Posted on March 14, 2019 in Administrative Law
Young men and women should always be looking to the future. It is the past which haunts and makes one stuck, unable to move forward; of memories and past hauntings that paralyze with fear and anxiety; and yet, so many of youth in modernity are stuck in the mudslides of the past that they know not the brightness of a future yet unachieved. Do we reflect too much upon the past? Are past hurts and slights — or worse yet, of abusive homes and horrors implicated by memories that will not go away — what freezes a person from moving beyond? The general maxim for life should be: When young, look to the future; of middle-age, to reflect somewhat for lessons to be learned; and it is only for the old and decrepit in corners where rocking chairs rhythmically sound the memories of to and fro when reflections upon a past life should be embraced. Future-looking is what is meant for the young and hopeful; past-looking, for the wrinkles of age and timeless eternity. For Federal employees and U.S. Postal workers who suffer from a medical condition such that the medical condition prevents the Federal or Postal employee from performing one or more of the essential elements of one’s Federal or Postal job, anymore, the future is not in lamenting about one’s past accomplishments, but in preparing, formulating and filing for Federal Disability Retirement benefits under FERS, so that one may attend to one’s health and begin to move forward, to become once again future-looking — beyond one’s medical conditions and beyond one’s Federal or Postal career. That must all begin by securing a Federal Disability Retirement so that one can move beyond the paralysis of the present and step into the future-looking state beyond.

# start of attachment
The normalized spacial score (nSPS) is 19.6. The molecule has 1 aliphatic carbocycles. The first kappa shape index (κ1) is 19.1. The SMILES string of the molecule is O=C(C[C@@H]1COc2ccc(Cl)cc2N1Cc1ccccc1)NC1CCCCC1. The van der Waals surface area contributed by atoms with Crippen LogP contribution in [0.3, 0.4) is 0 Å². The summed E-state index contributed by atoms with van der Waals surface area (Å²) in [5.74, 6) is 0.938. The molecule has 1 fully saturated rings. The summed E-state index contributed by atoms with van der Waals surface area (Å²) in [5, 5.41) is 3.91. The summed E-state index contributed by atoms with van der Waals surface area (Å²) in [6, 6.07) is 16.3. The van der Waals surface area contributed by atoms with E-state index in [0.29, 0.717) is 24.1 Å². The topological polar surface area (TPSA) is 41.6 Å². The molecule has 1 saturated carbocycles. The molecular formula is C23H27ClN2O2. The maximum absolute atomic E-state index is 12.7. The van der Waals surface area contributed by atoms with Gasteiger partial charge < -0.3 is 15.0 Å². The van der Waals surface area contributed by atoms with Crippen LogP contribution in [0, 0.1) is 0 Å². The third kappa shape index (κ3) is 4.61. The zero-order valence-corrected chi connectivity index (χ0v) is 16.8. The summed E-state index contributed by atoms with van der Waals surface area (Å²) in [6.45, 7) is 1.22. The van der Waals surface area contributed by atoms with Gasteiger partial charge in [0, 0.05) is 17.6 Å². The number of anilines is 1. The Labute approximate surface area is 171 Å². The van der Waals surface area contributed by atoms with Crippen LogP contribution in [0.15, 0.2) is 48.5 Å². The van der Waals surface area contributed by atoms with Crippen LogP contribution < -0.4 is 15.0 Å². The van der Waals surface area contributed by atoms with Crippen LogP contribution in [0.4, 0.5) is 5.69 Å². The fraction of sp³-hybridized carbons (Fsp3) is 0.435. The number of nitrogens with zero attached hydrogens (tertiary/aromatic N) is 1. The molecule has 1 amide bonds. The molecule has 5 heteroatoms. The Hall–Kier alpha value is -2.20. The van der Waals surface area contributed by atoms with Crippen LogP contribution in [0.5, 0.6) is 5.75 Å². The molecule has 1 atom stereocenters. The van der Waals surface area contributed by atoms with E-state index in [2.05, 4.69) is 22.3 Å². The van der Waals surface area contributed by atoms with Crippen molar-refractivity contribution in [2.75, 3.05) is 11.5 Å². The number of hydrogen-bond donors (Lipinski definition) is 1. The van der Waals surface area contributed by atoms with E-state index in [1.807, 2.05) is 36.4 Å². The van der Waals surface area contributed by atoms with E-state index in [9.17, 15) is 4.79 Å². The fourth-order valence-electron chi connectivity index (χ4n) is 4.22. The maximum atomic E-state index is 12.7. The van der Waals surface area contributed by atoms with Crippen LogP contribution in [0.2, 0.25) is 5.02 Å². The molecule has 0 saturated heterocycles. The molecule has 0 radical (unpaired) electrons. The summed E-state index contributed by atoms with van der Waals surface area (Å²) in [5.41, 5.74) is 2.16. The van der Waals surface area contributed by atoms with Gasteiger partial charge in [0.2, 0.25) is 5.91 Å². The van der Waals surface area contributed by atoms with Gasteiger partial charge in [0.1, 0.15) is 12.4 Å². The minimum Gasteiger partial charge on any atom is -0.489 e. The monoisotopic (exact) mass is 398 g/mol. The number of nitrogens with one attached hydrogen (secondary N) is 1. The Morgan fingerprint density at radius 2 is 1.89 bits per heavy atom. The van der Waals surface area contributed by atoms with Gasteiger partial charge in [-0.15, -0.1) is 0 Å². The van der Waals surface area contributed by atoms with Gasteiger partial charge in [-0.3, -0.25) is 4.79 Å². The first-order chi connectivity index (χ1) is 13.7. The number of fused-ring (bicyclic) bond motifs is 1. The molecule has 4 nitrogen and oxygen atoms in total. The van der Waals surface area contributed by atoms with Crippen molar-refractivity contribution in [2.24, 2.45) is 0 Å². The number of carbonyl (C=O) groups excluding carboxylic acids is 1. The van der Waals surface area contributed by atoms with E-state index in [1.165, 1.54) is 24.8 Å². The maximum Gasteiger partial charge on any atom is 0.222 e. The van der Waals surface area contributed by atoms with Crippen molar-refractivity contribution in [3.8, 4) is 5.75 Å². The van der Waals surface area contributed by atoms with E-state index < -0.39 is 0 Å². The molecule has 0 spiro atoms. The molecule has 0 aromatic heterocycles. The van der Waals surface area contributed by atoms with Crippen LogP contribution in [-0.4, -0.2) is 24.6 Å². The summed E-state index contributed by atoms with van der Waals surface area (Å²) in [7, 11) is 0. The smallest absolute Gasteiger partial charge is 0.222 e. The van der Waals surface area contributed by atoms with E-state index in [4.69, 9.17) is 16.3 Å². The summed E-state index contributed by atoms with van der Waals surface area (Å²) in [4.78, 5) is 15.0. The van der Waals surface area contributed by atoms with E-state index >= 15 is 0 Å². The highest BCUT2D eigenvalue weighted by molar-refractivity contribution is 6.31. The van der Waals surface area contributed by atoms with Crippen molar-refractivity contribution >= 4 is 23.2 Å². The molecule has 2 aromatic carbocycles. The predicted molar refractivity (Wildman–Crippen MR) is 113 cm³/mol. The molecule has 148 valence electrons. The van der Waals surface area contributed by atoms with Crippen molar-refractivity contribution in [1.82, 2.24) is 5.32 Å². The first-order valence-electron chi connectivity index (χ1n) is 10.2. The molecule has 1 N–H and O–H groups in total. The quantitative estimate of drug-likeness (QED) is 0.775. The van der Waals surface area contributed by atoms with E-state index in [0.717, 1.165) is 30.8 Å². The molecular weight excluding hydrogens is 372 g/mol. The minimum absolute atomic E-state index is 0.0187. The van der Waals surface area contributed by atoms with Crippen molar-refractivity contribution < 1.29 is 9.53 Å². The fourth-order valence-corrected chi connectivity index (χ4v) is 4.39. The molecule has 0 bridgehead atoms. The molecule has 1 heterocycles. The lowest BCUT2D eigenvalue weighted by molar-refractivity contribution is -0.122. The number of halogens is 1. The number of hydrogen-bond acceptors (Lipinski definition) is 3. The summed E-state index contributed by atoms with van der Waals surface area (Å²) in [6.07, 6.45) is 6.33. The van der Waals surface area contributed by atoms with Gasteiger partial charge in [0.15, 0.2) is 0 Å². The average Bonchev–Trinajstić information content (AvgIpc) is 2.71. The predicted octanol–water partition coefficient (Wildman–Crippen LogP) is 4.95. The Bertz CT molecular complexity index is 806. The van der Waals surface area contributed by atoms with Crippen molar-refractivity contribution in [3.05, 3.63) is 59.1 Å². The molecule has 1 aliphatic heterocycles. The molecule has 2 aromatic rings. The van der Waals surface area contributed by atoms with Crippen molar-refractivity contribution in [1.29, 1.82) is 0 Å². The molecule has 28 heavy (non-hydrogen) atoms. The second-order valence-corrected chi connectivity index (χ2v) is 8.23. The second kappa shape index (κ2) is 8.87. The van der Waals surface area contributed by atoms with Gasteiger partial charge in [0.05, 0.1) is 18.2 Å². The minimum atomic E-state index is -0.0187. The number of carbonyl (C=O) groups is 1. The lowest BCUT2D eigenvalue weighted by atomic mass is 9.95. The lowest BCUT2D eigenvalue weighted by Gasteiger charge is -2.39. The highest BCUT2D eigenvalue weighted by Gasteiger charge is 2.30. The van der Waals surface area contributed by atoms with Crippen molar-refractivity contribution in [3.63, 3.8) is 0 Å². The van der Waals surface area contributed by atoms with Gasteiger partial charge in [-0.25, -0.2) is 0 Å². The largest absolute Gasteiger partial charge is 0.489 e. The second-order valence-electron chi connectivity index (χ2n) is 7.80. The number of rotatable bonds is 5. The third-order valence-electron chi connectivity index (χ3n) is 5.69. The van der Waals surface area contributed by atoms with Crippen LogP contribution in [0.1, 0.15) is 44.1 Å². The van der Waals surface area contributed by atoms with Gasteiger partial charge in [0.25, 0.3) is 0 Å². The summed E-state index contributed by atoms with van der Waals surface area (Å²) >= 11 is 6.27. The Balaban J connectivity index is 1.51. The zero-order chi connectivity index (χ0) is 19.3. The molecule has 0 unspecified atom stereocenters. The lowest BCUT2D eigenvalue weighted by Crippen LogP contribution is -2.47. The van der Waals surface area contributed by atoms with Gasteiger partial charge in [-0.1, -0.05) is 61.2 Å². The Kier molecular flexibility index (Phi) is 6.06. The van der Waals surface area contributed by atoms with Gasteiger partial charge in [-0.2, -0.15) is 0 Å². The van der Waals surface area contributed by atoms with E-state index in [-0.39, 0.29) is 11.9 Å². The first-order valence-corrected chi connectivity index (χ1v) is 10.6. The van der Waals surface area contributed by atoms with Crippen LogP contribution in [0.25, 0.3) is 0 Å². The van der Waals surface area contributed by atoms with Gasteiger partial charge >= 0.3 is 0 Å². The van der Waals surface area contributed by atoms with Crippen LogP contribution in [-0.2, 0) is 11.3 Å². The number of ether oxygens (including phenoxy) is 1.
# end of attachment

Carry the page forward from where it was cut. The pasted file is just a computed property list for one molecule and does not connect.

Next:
Sincerely, Robert R. McGill, Esquire